This post is part of a blog collaboration on healthy comfort foods and recipes, as well as thoughts on comforts beyond the kitchen. Links to the other participants’ articles are below my recipe.
With the end of the holiday season comes a return to the daily grind, and with that, higher stress levels. What do you do to find comfort and unwind? My friend Katie from Whole Nourishment has set out to provide approachable tips on this very topic, and has asked me to share my thoughts as well.
I was so excited when Katie reached out to me about a possible collaboration. After discovering her blog over a year ago, I quickly realized that she and I share the same philosophy about nutrition. Katie is a Certified Integrated Nutrition Health Coach who advocates eating a balanced, whole foods diet; like me, she doesn’t prescribe to fad diets or strict regimes. I love reading Katie’s blog for her thoughtful, detailed advice on nutrition, and am constantly learning new things from her. Nutrition tips aside, I also love when she shares snippets of her life in the tiny village of St. Gallen, Switzerland! Katie is working on a series to address how to seek comfort inside and outside of the kitchen. She redefines comfort food to focus on foods that actually make our bodies feel better. “I’ve found that the more broadly I define comfort food, the more it shows up in my every day,” she writes. To read more about Katie’s philosophy, read her post here.
I often find that when I’m in need of comfort food, meals like this Thai red curry with tofu immediately come to mind. I’m drawn to the warming spices, the creaminess of the coconut milk, and the bright colors of the vegetables – especially on dreary, rainy days like the ones we’ve had lately in San Francisco. There’s something to be said about finding comfort from the act of cooking itself, too: when that red curry paste hits the pan and its fragrance wafts up to me, I’m happy. Coming together in about 30 minutes, this is an easy weeknight dinner that I’ve already made several times this winter.
Maybe this isn’t what you’d think of as classic comfort food, but as Katie questions: why can’t we define it to mean something new? While we often have the knee-jerk reaction to reach for unhealthy foods when we are stressed, it only leads us to feel worse afterwards. This meal will leave you feeling nourished and happily full rather than uncomfortably stuffed.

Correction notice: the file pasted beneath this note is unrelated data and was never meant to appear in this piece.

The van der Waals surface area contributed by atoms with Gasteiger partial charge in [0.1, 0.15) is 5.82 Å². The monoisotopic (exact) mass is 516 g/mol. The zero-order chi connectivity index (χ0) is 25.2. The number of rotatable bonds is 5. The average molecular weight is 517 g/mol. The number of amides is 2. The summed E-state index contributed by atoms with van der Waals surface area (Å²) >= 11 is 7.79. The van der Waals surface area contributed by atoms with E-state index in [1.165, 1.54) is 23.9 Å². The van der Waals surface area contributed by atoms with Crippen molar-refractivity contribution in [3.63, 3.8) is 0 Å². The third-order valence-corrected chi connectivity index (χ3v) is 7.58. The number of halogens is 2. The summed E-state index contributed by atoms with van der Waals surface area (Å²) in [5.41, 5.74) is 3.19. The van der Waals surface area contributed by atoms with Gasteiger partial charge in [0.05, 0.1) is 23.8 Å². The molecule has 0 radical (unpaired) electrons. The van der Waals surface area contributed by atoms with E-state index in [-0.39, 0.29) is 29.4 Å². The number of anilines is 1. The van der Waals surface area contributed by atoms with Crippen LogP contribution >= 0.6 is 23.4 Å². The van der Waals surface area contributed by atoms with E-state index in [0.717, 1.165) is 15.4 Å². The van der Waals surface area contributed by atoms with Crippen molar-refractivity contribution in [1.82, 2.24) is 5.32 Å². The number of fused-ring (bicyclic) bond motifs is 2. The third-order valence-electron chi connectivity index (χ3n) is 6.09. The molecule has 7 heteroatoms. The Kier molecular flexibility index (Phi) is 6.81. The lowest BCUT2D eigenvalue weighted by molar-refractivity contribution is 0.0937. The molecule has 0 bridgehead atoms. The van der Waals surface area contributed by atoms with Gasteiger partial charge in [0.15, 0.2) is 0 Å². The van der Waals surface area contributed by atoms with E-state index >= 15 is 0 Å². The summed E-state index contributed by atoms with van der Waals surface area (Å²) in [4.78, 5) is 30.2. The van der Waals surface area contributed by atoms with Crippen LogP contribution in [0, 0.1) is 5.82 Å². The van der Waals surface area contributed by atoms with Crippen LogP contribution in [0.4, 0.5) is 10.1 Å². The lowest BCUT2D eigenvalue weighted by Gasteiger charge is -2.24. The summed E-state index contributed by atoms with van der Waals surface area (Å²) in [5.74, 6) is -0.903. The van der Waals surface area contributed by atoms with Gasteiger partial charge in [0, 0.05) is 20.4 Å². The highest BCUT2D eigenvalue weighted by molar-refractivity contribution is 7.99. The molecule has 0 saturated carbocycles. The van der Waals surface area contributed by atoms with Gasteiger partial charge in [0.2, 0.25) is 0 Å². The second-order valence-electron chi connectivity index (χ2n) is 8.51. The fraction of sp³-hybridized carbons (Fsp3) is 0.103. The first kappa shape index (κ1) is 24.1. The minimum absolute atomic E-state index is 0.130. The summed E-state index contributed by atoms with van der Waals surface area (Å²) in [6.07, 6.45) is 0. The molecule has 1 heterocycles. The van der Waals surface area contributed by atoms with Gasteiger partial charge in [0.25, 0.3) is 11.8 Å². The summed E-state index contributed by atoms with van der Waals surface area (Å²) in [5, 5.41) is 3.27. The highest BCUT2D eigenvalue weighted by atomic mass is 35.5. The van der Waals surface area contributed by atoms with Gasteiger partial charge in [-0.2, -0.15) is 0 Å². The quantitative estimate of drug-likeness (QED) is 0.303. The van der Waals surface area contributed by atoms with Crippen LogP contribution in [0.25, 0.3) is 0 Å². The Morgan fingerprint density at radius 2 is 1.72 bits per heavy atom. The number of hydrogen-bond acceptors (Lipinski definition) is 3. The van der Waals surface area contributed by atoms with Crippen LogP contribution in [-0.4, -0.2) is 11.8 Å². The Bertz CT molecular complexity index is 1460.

Katie makes the great point that seeking comfort can involve so much more than reaching for food. For her, it can be as simple as cozying up under a blanket her mother-in-law knitted her and watching the fog out the window. For me, it’s spending time with family and friends, cuddling with my kitties, reading a book, or watching a favorite movie. Exercise is also really important for me as a stress reliever, but only if it’s something I truly enjoy like tennis or yoga. Even a walk to clear my head works wonders for me. Everyone is different in this sense, so you have to find what works best for you.
What are your favorite ways to de-stress in and out of the kitchen? I’d love to hear!
- For the tofu:
- 1 package extra-firm tofu (preferably vacuum-packed if you can find it)
- 1 teaspoon peanut oil or vegetable oil
- Pinch of cornstarch
- Pinch of salt
- For the curry:
- 1 tablespoon peanut oil or vegetable oil
- 1 shallot, diced
- 2 cloves garlic, minced
- 1 teaspoon minced ginger
- 1 red bell pepper, thinly sliced
- 1 cup sugar snap peas
- 1 14 oz. can of baby corn, drained and cut into bite-size pieces
- 1 8 oz. can of sliced bamboo shoots, drained
- 3 tablespoons of Thai red curry paste
- 1 14 oz. can coconut milk
- ½ teaspoon kosher salt
- ¼ teaspoon sugar
- 1 teaspoon rice wine vinegar
- To serve:
- Grain of choice
- Start by preparing the tofu. Pre-heat the oven to 400 degrees. Thinly cut the tofu into about ½ an inch slices. Add to a bowl and drizzle with the oil; use your hands to coat the tofu evenly. Lay out the tofu slices on a baking sheet, adding a small pinch of corn starch to each slice. Lightly sprinkle with salt and bake for 25-30 minutes, flipping halfway through. The pieces should be golden and crisp on the outside.
- While the tofu is baking, prepare the curry. Heat the oil in a large pot or Dutch oven over medium heat and add diced shallot. After 2-3 minutes, add the garlic and ginger; add the pepper, snap peas, baby corn and bamboo shoots about one minute later.
- Let the vegetables cook for five minutes, and then add in the red curry paste. Stir to coat the vegetables, and then add the coconut milk, salt, sugar, and rice wine vinegar. Stir to combine and let simmer for 10 minutes, adding in the tofu once it is baked.
- Serve with a grain of your choice and garnish with fresh cilantro.
Check out these other great blogs for their thoughts on comfort food!
Cinnamon Hot Chocolate |Whole Nourishment
Self-Saucing Cheese & Roasted Vegetable Pasta Bake |Food to Glow
Vegetarian Pho |Highgate Hill Kitchen
MCT Hummus | Sarah Bellum